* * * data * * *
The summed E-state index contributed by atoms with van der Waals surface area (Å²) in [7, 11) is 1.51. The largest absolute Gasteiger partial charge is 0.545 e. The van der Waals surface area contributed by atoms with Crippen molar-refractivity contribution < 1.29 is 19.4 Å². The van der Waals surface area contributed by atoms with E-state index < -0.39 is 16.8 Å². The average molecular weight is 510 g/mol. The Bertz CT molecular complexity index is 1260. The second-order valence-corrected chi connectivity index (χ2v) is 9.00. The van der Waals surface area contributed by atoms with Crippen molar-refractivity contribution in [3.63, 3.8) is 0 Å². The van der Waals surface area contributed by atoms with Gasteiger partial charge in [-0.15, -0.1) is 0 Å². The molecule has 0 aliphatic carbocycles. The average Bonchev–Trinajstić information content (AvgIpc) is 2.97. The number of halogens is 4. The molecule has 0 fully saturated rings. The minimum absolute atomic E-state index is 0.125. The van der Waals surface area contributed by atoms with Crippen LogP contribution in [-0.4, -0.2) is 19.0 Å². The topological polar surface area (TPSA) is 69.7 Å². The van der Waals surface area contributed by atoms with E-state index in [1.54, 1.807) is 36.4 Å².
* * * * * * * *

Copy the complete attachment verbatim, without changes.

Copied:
The summed E-state index contributed by atoms with van der Waals surface area (Å²) in [7, 11) is 1.51. The largest absolute Gasteiger partial charge is 0.545 e. The van der Waals surface area contributed by atoms with Crippen molar-refractivity contribution < 1.29 is 19.4 Å². The van der Waals surface area contributed by atoms with E-state index < -0.39 is 16.8 Å². The average molecular weight is 510 g/mol. The Bertz CT molecular complexity index is 1260. The second-order valence-corrected chi connectivity index (χ2v) is 9.00. The van der Waals surface area contributed by atoms with Crippen molar-refractivity contribution in [3.63, 3.8) is 0 Å². The van der Waals surface area contributed by atoms with Gasteiger partial charge in [-0.15, -0.1) is 0 Å². The molecule has 0 aliphatic carbocycles. The average Bonchev–Trinajstić information content (AvgIpc) is 2.97. The number of halogens is 4. The molecule has 0 fully saturated rings. The minimum absolute atomic E-state index is 0.125. The van der Waals surface area contributed by atoms with Crippen LogP contribution in [-0.4, -0.2) is 19.0 Å². The topological polar surface area (TPSA) is 69.7 Å². The van der Waals surface area contributed by atoms with E-state index in [1.54, 1.807) is 36.4 Å².